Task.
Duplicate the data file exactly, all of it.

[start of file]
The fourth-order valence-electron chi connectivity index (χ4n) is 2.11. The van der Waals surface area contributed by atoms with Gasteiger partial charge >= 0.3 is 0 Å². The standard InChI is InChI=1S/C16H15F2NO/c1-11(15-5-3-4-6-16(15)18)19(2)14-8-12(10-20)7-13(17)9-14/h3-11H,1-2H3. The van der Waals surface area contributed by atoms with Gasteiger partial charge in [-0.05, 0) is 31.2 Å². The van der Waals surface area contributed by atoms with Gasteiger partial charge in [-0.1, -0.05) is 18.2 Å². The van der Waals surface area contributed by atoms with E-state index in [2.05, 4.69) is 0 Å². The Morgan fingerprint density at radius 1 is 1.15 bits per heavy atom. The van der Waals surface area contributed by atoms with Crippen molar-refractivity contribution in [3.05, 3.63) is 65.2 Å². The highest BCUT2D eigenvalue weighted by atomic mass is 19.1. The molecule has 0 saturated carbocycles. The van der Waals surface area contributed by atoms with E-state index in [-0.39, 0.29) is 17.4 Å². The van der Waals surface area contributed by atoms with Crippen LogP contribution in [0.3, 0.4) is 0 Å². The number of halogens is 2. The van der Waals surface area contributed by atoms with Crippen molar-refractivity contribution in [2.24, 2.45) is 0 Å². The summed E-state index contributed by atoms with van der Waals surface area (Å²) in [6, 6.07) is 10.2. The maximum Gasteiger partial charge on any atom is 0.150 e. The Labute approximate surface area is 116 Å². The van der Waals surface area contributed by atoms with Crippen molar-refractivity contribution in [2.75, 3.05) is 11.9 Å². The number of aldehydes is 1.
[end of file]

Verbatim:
The fourth-order valence-electron chi connectivity index (χ4n) is 2.11. The van der Waals surface area contributed by atoms with Gasteiger partial charge >= 0.3 is 0 Å². The standard InChI is InChI=1S/C16H15F2NO/c1-11(15-5-3-4-6-16(15)18)19(2)14-8-12(10-20)7-13(17)9-14/h3-11H,1-2H3. The van der Waals surface area contributed by atoms with Gasteiger partial charge in [-0.05, 0) is 31.2 Å². The van der Waals surface area contributed by atoms with Gasteiger partial charge in [-0.1, -0.05) is 18.2 Å². The van der Waals surface area contributed by atoms with E-state index in [2.05, 4.69) is 0 Å². The Morgan fingerprint density at radius 1 is 1.15 bits per heavy atom. The van der Waals surface area contributed by atoms with Crippen molar-refractivity contribution in [3.05, 3.63) is 65.2 Å². The highest BCUT2D eigenvalue weighted by atomic mass is 19.1. The molecule has 0 saturated carbocycles. The van der Waals surface area contributed by atoms with E-state index in [-0.39, 0.29) is 17.4 Å². The van der Waals surface area contributed by atoms with Crippen LogP contribution in [0.3, 0.4) is 0 Å². The number of halogens is 2. The van der Waals surface area contributed by atoms with Crippen molar-refractivity contribution in [2.24, 2.45) is 0 Å². The summed E-state index contributed by atoms with van der Waals surface area (Å²) in [6, 6.07) is 10.2. The maximum Gasteiger partial charge on any atom is 0.150 e. The Labute approximate surface area is 116 Å². The van der Waals surface area contributed by atoms with Crippen molar-refractivity contribution in [2.75, 3.05) is 11.9 Å². The number of aldehydes is 1.